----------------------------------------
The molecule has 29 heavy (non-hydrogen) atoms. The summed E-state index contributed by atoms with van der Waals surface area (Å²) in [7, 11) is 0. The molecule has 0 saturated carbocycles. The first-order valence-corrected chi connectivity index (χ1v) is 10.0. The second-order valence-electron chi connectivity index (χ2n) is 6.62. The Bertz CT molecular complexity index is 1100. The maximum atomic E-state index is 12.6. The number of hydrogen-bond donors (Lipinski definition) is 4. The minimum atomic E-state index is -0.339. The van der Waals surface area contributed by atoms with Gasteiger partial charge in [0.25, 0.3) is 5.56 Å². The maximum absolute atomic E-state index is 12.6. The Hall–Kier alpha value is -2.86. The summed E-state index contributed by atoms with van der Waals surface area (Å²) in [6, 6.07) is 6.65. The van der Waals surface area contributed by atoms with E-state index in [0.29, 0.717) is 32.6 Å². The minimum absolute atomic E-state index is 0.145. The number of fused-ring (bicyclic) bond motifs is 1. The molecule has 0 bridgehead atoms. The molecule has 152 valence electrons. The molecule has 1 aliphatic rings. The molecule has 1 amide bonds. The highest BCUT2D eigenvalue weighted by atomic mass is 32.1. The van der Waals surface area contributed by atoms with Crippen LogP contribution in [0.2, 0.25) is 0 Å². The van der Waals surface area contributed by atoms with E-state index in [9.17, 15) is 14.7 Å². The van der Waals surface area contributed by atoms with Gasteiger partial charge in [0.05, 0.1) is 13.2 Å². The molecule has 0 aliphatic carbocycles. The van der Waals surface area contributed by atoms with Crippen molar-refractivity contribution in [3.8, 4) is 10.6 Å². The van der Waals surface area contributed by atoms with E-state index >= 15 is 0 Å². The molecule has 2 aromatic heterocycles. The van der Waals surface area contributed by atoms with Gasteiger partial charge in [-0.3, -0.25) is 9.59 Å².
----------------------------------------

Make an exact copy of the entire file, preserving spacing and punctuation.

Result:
The molecule has 29 heavy (non-hydrogen) atoms. The summed E-state index contributed by atoms with van der Waals surface area (Å²) in [7, 11) is 0. The molecule has 0 saturated carbocycles. The first-order valence-corrected chi connectivity index (χ1v) is 10.0. The second-order valence-electron chi connectivity index (χ2n) is 6.62. The Bertz CT molecular complexity index is 1100. The maximum atomic E-state index is 12.6. The number of hydrogen-bond donors (Lipinski definition) is 4. The minimum atomic E-state index is -0.339. The van der Waals surface area contributed by atoms with Gasteiger partial charge in [0.25, 0.3) is 5.56 Å². The maximum absolute atomic E-state index is 12.6. The Hall–Kier alpha value is -2.86. The summed E-state index contributed by atoms with van der Waals surface area (Å²) in [6, 6.07) is 6.65. The van der Waals surface area contributed by atoms with E-state index in [0.29, 0.717) is 32.6 Å². The minimum absolute atomic E-state index is 0.145. The number of fused-ring (bicyclic) bond motifs is 1. The molecule has 0 bridgehead atoms. The molecule has 152 valence electrons. The molecule has 1 aliphatic rings. The molecule has 1 amide bonds. The highest BCUT2D eigenvalue weighted by atomic mass is 32.1. The van der Waals surface area contributed by atoms with Crippen LogP contribution in [0.2, 0.25) is 0 Å². The van der Waals surface area contributed by atoms with E-state index in [9.17, 15) is 14.7 Å². The van der Waals surface area contributed by atoms with Gasteiger partial charge in [0.05, 0.1) is 13.2 Å². The molecule has 0 aliphatic carbocycles. The van der Waals surface area contributed by atoms with Crippen molar-refractivity contribution in [3.8, 4) is 10.6 Å². The van der Waals surface area contributed by atoms with E-state index >= 15 is 0 Å². The molecule has 2 aromatic heterocycles. The van der Waals surface area contributed by atoms with Gasteiger partial charge in [-0.3, -0.25) is 9.59 Å².